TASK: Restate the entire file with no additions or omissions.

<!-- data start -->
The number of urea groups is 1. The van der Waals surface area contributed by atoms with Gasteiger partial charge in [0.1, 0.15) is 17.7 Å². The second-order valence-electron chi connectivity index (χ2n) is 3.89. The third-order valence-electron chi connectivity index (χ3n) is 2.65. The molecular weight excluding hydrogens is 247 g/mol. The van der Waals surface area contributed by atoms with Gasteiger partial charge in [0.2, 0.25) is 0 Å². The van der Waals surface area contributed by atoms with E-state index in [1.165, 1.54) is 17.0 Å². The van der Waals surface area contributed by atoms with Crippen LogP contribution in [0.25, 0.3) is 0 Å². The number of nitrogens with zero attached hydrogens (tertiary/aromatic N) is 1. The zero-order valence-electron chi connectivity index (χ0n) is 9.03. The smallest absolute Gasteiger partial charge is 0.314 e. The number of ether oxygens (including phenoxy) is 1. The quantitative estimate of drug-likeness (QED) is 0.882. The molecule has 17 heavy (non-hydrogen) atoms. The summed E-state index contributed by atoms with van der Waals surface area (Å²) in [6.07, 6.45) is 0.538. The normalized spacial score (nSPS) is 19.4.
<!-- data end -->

The number of urea groups is 1. The van der Waals surface area contributed by atoms with Gasteiger partial charge in [0.1, 0.15) is 17.7 Å². The second-order valence-electron chi connectivity index (χ2n) is 3.89. The third-order valence-electron chi connectivity index (χ3n) is 2.65. The molecular weight excluding hydrogens is 247 g/mol. The van der Waals surface area contributed by atoms with Gasteiger partial charge in [0.2, 0.25) is 0 Å². The van der Waals surface area contributed by atoms with E-state index in [1.165, 1.54) is 17.0 Å². The van der Waals surface area contributed by atoms with Crippen LogP contribution in [0.25, 0.3) is 0 Å². The number of nitrogens with zero attached hydrogens (tertiary/aromatic N) is 1. The zero-order valence-electron chi connectivity index (χ0n) is 9.03. The smallest absolute Gasteiger partial charge is 0.314 e. The number of ether oxygens (including phenoxy) is 1. The quantitative estimate of drug-likeness (QED) is 0.882. The molecule has 17 heavy (non-hydrogen) atoms. The summed E-state index contributed by atoms with van der Waals surface area (Å²) in [6.07, 6.45) is 0.538. The normalized spacial score (nSPS) is 19.4.